I saw one African-American interpretation. “My Story; My Voice,” is the heart-wrenching tale of Betty, a woman who was enslaved by a wealthy family in Williamsburg. Put together from the fragments of documents that remain, the one-woman show charts Betty’s childhood, including the moment her mother is sold to another family and, later, Betty’s transfer to the family plantation. Records show, the actor-interpeter Margarette Joyner told the audience, that by the time she was 50, Betty was listed as “worthless.”
Stephen Seals is the program development manager for the 40th anniversary commemoration, and also an actor who interprets the life of James Lafayette, a slave who worked as a spy under the Marquis de Lafayette during the Revolutionary War.
“You have to be willing, when you’re acting, to allow someone to treat you as if your humanity is not there,” Mr. Seals said. “And that’s really hard, because as a black man in 21st-century America, I already have to worry about that walking down the street.”
The educational component of what Mr. Seals and his colleagues do undercuts the idea of Colonial Williamsburg as a quaint, whitewashed portrayal of a young United States.
“The goal is to tell all these stories in a way that they become as much a part of the American character as Thomas Jefferson or George Washington or Patrick Henry,” Mr. Seals said. “These are stories that people need to see as American stories” — stories, he added, “that we can be proud of.”
Other spots I loved
The reimagined American Revolution Museum at Yorktown does a wonderful job of delving into the political intrigue, brutal battles and larger-than-life figures of the American Revolution. The highlight is a theater that puts you on the battlefield with surround-sound musket fire and smoke machines.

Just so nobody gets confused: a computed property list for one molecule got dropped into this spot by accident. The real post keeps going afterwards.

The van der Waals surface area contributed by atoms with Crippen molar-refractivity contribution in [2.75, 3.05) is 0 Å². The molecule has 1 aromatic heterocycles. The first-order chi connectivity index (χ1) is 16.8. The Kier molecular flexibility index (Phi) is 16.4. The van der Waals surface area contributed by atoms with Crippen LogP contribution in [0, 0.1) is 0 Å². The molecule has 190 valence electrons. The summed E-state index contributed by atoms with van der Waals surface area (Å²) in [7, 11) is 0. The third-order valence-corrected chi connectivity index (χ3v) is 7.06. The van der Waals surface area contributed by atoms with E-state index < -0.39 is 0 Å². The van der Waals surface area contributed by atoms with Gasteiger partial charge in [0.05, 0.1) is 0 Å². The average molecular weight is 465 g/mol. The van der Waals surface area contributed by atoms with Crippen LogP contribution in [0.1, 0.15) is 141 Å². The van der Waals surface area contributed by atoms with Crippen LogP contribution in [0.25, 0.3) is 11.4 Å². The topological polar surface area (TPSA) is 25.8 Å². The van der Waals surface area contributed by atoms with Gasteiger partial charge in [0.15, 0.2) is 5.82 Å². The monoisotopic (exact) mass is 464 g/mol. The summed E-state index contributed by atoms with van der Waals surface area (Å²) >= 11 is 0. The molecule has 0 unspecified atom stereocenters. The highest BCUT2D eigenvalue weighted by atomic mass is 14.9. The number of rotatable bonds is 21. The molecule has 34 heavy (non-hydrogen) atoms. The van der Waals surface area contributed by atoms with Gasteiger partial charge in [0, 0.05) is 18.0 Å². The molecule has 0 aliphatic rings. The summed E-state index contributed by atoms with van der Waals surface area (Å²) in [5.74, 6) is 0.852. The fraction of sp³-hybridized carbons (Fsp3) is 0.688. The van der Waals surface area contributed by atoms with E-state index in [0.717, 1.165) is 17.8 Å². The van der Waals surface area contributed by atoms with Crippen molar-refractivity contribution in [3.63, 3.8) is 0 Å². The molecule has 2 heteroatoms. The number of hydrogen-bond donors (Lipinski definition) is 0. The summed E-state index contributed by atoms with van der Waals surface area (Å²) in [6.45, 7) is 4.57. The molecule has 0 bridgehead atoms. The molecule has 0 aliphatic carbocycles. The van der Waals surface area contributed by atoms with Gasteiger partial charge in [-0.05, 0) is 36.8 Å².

Black and Native American experiences aren’t the only narratives being given more attention these days. The small, but illuminating “Tenacity” exhibition at the Jamestown Settlement dives into the untold stories of the women of the early colonies, and includes many artifacts from the early 17th century.
Williamsburg isn’t exactly a destination for foodies: Options are dominated by chain restaurants and a baffling density of pancake houses. But I had a great meal of Thai-style mussels and roasted brussels sprouts at Amber Ox Public House, the rare kind of microbrewery where the food menu is as enticing as the draft list.
Seven miles down the tree-lined Colonial Parkway, another team is shedding harsh light on that history. At Historic Jamestown, the site of the 1607 James Fort and the settlement of Jamestown, I spent my final afternoon in the Triangle with David Givens, director of archaeology for the Jamestown Rediscovery Program. He wanted to show me something.
“Here, we have the alpha and the omega of enslavement in North America,” Mr. Givens said, pointing at some tall brick walls and, next to them, an archaeological site where two women in dusty galoshes pored over clipboards.
The walls are what remain of one of the last plantation houses on the island. When the Union army came through in 1862, they freed the slaves and told them to live in their former masters’ homes. The adjacent archaeological site is where the home of Captain William Pierce once stood — and where Angela, the first documented enslaved African landed in North America.
During this anniversary year, Mr. Givens and his team are trying to uncover pieces of Angela’s life. “We’re starting to ask hard questions of the past and projects like this are where the American public actually want to be.”
Flipping history on its head through archaeology seems to appeal to Mr. Givens. At the Archaearium, an on-site archaeology museum, instead of an exhibition on Pocahontas, there’s one on the world of Pocahontas that uses archaeological evidence to show the sophistication of the societies that existed here before the arrival of British colonists.
“We study the past, but we don’t have to suffer from the past,” Mr. Givens said. “It’s upsetting for some people to not see Jamestown as just John Smith and Pocahontas — that it also potentially shows the beginnings of enslavement in our country. ”
The sun was just beginning to set over the James River and a chill was setting in. Here in the Historic Triangle, I had learned more about early American history in four days than I had in 30 years.